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I've noticed that whenever someone takes a hot shower in my bathroom, a specific crack in the tiles of my wall shows a pattern in the condensation, more specifically, a region of about 1cm around the crack doesn't form condensation.

This crack is exactly above the toilet's pipes, so I've thought that because of the water running inside the pipes, the air around it would have a lower temperature, and because of the crack, it would escape and cooled the region, but I'm not sure about this, because the vapor is hot, so a cooler region would condense more. Maybe the air inside the wall is drier, so it would prevent condensation?

bathroom tiled wall

crack closeup

Edit:

This night was rainy and cold, and this time the gap was visibly narrower than yesterday.

narrow gap

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  • $\begingroup$ Shouldn't the water running in the pipes be hot? So that you actually get hot air that can condense? $\endgroup$ Mar 6 at 16:52
  • $\begingroup$ Here in Brazil, we use a different system, we use electric showers, so the water runs cold til is warmed in the shower's head, but as I've said, these pipes are the toilet's pipes, so anyways they would be cold water pipes $\endgroup$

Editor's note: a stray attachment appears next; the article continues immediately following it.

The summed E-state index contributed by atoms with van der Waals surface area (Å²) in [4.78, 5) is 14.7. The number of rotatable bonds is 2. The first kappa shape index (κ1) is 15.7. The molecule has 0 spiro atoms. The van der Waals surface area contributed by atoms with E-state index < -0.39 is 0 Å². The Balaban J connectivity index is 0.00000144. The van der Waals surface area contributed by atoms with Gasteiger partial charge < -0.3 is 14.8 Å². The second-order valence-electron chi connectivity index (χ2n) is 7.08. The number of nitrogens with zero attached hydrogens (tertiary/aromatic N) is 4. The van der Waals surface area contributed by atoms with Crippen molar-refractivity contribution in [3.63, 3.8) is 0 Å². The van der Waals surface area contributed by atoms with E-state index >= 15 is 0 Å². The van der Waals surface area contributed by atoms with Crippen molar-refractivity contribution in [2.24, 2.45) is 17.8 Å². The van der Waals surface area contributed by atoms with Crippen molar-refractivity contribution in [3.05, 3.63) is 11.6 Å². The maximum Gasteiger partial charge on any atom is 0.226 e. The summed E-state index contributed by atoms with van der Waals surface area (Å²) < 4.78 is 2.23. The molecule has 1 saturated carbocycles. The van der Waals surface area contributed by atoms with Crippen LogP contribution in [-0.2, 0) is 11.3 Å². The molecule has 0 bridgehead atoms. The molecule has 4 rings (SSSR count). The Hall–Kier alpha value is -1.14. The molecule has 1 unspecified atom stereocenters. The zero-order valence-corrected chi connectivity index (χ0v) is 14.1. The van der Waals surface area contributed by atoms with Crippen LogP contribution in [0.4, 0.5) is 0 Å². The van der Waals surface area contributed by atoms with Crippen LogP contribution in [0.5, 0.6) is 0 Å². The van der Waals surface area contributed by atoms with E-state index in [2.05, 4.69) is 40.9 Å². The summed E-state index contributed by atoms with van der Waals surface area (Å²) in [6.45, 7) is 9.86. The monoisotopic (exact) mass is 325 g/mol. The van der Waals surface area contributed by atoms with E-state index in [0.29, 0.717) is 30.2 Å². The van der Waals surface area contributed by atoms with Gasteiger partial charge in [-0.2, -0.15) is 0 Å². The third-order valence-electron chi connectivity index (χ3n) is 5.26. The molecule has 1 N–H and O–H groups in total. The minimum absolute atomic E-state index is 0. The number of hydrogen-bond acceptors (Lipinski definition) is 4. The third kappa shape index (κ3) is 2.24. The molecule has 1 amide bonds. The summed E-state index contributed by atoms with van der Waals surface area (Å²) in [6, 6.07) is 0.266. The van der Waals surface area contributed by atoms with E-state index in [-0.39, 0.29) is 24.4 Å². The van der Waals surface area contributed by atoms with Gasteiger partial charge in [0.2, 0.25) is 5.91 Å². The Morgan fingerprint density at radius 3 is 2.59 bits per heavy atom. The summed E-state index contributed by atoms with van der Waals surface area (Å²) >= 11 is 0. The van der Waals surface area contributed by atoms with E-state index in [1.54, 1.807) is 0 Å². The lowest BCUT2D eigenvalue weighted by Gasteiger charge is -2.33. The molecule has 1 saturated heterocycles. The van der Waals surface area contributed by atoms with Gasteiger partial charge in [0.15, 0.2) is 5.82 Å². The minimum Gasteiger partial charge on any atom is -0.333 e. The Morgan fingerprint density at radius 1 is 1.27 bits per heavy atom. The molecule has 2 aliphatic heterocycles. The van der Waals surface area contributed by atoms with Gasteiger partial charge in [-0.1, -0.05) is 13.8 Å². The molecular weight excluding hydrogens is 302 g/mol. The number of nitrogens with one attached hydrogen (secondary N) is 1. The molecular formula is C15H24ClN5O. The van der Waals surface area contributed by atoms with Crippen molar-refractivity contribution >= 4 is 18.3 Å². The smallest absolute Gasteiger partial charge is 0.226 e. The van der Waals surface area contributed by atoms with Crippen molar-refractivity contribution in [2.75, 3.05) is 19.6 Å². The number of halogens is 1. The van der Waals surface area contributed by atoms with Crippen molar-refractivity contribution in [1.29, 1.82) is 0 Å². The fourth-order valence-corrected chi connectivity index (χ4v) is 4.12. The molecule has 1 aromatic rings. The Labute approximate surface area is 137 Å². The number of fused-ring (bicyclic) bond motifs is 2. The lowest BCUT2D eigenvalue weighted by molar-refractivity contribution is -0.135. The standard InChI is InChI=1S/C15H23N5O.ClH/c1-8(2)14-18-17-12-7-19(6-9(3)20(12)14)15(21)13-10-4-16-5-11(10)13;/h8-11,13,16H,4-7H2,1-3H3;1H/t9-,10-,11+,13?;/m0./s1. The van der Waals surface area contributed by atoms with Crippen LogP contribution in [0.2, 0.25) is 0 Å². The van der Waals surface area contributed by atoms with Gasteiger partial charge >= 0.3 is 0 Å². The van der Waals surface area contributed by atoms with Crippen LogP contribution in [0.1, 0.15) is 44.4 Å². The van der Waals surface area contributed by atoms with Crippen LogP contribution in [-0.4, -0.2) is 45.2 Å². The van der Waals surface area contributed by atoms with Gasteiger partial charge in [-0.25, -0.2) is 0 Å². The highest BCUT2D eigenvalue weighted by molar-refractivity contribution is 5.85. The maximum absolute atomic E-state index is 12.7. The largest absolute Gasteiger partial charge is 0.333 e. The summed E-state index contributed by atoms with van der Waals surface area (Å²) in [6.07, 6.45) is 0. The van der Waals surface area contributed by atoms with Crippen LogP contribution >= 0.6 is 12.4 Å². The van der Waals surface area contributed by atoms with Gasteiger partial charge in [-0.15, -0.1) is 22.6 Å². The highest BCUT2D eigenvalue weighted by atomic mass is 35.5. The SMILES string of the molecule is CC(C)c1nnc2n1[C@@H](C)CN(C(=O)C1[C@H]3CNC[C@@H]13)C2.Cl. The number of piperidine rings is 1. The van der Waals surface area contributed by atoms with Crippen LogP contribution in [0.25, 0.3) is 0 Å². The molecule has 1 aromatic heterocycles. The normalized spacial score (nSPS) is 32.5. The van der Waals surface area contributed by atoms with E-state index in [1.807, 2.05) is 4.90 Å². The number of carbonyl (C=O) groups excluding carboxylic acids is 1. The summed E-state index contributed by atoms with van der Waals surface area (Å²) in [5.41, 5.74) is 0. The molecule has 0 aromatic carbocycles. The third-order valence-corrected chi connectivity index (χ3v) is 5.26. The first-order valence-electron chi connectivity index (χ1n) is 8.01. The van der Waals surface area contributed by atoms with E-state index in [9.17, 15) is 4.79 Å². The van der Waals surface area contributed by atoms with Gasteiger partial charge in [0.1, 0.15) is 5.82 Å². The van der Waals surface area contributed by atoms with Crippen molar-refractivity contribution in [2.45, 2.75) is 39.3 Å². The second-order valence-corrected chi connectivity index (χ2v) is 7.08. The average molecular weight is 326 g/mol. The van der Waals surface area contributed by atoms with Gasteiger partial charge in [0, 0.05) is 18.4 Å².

– As Aves
    Mar 6 at 16:59
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That crack was probably repaired with silicone caulk sometime in the past. As it cures, silicone caulk tends to leave an exceedingly thin layer of silicone in the immediate vicinity of the application, which covers up all the tiny nucleation sites at which water vapor would otherwise condense.

This effect is amazingly persistent. I used silicone caulk to seal the outside window frames to the glass they held which I first moved in that house, and 20 years later water droplets and condensation were still avoiding the strip of glass 3/4" of an inch wide, right next to the caulk zone.

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  • $\begingroup$ Very interesting. Could this thin layer caulk be effective against mold growth on cold walls? $\endgroup$ Mar 6 at 19:16
  • $\begingroup$ Nice try, but I live in this house for ~10 years, and this crack appeared ~5 years ago. We, unfortunately, did not seal this crack, so I don't think that's the cause. But even if I missed someone sealing it, the region of the crack doesn't have any residue of sealant. I've edited the question and added a closeup pic of the crack $\endgroup$
    – As Aves
    Mar 6 at 19:31

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